In the most recent Midterms Election, the "Republican Red Wave" turned out to be a "Republican Red Ripple," which, as in all elections, confounded the political prognosticators of what to expect down the governing /political road: What, and who, do you think is best for this meandering Representative Republic in the near future?
Get ready for the ugly truth. "The Ugly Truth" is just not that good of a movie. It's not an awful comedy. There were some laughs along the way, however, they just were not the belly laughs the that a good comedy bring, and the story was pure formula. And that is sad, because there were many good actors wasted, and that is a terrible thing to waste.
Katherine Heigl plays Abby Richter, a young career driven TV news producer, whose talents are limited to her primary focus on profession. Her lover life is nonexistent. She is beautiful and she wants a man in her life, she just is clueless as to the complexities that is Man.
Enter Gerard Butler as Mike Chadway, who produces and hosts a public access show, "The Ugly Truth." The show discusses how men should deal with women in Mike's prescribed manner that borders on misogyny. This singular view of inter-gender interaction is naturally abhorrent to most women - especially Abby.
Regardless of Abby's singular vision, her TV news show is last in ratings, and her boss, Stuart, played by Nick Searcy, knows they need a revitalized format and they transition by adding a new segment: The public access version of "The Ugly Truth" gets an upgrade to network TV. As this borderline vulgar interpretation of the interpersonal relationships between men and women is relegated to the purview of Feminist Abby, the sparks begin to fly, and as the show becomes even more successful the sexual / romantic tension is understandably dialed up a notch.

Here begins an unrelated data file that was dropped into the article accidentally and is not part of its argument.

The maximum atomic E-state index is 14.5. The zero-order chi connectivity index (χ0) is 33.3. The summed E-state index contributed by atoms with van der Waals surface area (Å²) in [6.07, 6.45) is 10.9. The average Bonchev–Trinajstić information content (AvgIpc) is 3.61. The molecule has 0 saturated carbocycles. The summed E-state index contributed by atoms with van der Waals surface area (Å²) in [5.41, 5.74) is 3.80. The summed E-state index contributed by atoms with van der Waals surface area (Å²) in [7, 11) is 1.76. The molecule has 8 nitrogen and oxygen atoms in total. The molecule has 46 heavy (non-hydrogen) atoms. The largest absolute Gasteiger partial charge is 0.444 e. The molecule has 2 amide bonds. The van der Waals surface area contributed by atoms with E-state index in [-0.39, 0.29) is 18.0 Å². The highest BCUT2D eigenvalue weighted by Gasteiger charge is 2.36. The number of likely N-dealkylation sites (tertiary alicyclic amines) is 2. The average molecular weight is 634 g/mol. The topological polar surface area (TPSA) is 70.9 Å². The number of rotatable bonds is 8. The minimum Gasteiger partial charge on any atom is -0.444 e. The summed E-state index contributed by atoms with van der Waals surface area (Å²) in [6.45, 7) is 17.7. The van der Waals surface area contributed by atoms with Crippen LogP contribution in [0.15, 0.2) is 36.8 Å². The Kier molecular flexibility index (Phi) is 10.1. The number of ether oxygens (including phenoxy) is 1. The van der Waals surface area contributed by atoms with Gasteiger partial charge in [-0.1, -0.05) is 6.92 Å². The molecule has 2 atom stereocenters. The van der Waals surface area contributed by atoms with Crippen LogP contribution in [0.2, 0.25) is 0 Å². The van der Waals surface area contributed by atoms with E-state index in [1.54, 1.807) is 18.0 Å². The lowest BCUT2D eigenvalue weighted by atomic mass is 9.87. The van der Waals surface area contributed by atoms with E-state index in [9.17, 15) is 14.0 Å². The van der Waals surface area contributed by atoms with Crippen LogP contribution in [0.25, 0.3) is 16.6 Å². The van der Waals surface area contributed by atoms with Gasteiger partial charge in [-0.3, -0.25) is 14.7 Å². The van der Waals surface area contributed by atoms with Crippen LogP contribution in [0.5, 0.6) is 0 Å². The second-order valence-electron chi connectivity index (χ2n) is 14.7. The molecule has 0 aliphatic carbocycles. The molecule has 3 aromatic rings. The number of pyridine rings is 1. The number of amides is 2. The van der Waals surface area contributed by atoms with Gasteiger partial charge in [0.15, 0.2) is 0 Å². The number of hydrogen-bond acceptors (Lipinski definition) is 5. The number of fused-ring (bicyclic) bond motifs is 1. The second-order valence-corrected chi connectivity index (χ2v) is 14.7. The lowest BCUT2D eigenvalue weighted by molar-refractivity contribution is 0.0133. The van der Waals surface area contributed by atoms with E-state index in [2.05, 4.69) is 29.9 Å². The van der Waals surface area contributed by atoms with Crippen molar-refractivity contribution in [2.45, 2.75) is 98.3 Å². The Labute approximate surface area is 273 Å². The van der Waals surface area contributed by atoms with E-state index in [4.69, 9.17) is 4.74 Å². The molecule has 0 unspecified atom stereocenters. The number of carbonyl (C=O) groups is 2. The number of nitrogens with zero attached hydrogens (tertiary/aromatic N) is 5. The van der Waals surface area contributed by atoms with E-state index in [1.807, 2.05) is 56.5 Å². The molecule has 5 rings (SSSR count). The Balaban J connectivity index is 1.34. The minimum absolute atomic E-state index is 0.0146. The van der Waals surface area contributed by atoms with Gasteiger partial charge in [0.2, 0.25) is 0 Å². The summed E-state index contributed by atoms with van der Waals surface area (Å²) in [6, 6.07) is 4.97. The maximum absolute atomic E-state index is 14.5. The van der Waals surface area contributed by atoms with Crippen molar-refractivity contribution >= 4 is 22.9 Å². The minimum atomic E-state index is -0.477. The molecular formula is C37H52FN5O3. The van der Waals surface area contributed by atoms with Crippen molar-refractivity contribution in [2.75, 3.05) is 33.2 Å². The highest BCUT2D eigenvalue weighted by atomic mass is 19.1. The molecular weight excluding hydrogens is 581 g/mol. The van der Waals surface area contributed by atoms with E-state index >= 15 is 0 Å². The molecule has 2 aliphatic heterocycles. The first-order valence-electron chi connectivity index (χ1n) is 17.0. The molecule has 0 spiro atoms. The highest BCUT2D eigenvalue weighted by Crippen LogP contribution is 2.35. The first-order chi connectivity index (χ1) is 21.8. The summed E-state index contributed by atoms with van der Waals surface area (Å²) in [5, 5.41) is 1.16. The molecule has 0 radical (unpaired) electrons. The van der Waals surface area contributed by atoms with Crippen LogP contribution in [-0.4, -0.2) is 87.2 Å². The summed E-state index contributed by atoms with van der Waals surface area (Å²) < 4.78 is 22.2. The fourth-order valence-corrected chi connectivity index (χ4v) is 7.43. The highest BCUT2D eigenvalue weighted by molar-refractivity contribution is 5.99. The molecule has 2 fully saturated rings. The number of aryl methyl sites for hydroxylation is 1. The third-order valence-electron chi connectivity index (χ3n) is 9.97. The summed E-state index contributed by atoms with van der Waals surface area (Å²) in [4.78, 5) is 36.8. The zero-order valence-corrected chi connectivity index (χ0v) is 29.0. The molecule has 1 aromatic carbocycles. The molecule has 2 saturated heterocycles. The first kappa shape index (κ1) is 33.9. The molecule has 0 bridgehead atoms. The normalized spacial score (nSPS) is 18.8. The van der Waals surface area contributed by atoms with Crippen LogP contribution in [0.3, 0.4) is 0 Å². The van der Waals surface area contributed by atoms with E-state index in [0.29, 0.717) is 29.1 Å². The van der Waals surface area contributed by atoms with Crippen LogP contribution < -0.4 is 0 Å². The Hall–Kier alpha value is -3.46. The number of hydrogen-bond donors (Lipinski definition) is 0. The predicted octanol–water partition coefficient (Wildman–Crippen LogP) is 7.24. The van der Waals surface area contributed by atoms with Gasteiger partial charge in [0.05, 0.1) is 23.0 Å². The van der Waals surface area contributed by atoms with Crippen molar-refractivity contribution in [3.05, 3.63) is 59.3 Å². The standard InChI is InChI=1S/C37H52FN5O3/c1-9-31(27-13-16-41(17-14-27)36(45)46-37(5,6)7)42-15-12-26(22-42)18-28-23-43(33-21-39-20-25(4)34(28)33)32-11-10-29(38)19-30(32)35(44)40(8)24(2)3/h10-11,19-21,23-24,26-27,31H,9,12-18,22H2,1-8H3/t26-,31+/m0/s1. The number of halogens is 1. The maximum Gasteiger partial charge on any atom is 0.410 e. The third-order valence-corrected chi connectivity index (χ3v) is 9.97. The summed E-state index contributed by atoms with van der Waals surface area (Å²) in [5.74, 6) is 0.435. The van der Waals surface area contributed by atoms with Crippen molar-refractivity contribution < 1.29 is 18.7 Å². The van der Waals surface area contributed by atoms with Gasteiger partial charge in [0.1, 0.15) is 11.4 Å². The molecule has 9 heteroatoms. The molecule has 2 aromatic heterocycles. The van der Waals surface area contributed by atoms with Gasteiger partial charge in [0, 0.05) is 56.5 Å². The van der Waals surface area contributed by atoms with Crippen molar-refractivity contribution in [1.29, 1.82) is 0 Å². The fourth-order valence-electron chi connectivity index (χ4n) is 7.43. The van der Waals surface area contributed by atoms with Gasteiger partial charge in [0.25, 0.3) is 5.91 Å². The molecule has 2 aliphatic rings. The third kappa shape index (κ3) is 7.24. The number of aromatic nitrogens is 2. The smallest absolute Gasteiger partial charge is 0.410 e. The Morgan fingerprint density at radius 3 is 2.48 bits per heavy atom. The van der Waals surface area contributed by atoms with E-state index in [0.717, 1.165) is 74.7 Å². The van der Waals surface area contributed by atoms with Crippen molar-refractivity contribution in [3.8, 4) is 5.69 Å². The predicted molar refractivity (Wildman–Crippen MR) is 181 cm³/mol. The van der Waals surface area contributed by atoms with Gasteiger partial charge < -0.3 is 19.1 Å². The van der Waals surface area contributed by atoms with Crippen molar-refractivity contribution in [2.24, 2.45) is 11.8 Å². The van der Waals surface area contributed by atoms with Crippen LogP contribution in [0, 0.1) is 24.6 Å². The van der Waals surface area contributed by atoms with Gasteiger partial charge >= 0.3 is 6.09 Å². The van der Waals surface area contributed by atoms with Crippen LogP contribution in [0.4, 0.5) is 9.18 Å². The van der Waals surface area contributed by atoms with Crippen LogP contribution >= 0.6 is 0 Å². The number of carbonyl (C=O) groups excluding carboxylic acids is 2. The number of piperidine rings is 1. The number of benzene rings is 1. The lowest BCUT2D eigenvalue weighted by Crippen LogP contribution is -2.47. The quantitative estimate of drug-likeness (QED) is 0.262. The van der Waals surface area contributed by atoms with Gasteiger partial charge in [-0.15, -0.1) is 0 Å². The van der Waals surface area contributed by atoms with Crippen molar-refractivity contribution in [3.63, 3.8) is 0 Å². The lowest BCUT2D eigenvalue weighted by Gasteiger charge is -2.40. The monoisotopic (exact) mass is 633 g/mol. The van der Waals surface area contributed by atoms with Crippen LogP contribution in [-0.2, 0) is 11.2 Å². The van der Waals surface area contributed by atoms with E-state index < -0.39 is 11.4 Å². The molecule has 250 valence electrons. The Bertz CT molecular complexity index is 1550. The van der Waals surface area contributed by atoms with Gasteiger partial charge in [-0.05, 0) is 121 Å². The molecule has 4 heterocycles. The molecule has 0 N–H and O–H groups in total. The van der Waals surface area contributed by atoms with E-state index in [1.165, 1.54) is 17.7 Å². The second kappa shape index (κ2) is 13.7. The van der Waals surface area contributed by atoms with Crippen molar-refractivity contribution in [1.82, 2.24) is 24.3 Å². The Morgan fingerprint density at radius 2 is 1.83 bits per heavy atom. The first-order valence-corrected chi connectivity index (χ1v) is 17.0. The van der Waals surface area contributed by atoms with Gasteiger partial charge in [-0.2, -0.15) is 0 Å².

This is where the film does not work. There was simply not enough ground work laid by Director Robert Luketic to support this premise. Furthermore Gerald Butler, who is a wonderful actor in the proper roles, was miscast, or not enough attention was paid to the detail of his character by the director. On occasion, Butler, who was playing an American, would slip back into his thick Scottish accent. In an creative environment, with today's caliber of actors on hand, with their accompanying dialect coaches, this is unacceptable.
Am I being picky? Probably, however, I do not suffer romantic comedies gladly if they do not measure up. "The Proposal" was significantly better, and its actors were no more qualified to perform at an more optimum level. In this scenario, the story written by a committee women writers: Nicole Eastman, Karen McCullah Lutz, and Kirsten Smith, and it just did not work 96 minutes they took to tell some semblance of a story.
Bottom line, the film didn't work for me. Maybe it will work for you. Good luck.